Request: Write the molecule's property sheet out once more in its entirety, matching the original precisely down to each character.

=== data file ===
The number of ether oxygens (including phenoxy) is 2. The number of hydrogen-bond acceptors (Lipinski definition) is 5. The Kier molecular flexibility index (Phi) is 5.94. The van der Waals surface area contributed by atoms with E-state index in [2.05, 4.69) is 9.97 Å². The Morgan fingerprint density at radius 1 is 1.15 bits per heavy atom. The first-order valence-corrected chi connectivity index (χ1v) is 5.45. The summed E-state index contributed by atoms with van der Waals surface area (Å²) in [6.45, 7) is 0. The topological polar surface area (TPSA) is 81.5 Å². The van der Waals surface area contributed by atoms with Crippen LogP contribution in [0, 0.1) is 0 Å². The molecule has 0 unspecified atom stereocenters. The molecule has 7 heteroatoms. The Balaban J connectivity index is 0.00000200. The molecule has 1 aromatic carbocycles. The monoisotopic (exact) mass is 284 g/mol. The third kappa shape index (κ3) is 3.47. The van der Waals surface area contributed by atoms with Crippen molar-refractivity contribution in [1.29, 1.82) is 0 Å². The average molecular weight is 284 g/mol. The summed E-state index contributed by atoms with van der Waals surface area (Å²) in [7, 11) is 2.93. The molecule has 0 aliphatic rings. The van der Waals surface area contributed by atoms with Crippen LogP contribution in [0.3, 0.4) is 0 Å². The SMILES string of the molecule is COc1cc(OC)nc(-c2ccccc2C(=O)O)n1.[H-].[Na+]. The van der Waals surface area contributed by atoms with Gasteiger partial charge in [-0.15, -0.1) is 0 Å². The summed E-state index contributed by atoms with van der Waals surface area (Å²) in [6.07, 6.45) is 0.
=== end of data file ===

The number of ether oxygens (including phenoxy) is 2. The number of hydrogen-bond acceptors (Lipinski definition) is 5. The Kier molecular flexibility index (Phi) is 5.94. The van der Waals surface area contributed by atoms with E-state index in [2.05, 4.69) is 9.97 Å². The Morgan fingerprint density at radius 1 is 1.15 bits per heavy atom. The first-order valence-corrected chi connectivity index (χ1v) is 5.45. The summed E-state index contributed by atoms with van der Waals surface area (Å²) in [6.45, 7) is 0. The topological polar surface area (TPSA) is 81.5 Å². The van der Waals surface area contributed by atoms with Crippen LogP contribution in [0, 0.1) is 0 Å². The molecule has 0 unspecified atom stereocenters. The molecule has 7 heteroatoms. The Balaban J connectivity index is 0.00000200. The molecule has 1 aromatic carbocycles. The monoisotopic (exact) mass is 284 g/mol. The third kappa shape index (κ3) is 3.47. The van der Waals surface area contributed by atoms with Crippen molar-refractivity contribution in [1.29, 1.82) is 0 Å². The average molecular weight is 284 g/mol. The summed E-state index contributed by atoms with van der Waals surface area (Å²) in [7, 11) is 2.93. The molecule has 0 aliphatic rings. The van der Waals surface area contributed by atoms with Crippen LogP contribution in [0.3, 0.4) is 0 Å². The SMILES string of the molecule is COc1cc(OC)nc(-c2ccccc2C(=O)O)n1.[H-].[Na+]. The van der Waals surface area contributed by atoms with Gasteiger partial charge in [-0.15, -0.1) is 0 Å². The summed E-state index contributed by atoms with van der Waals surface area (Å²) in [6.07, 6.45) is 0.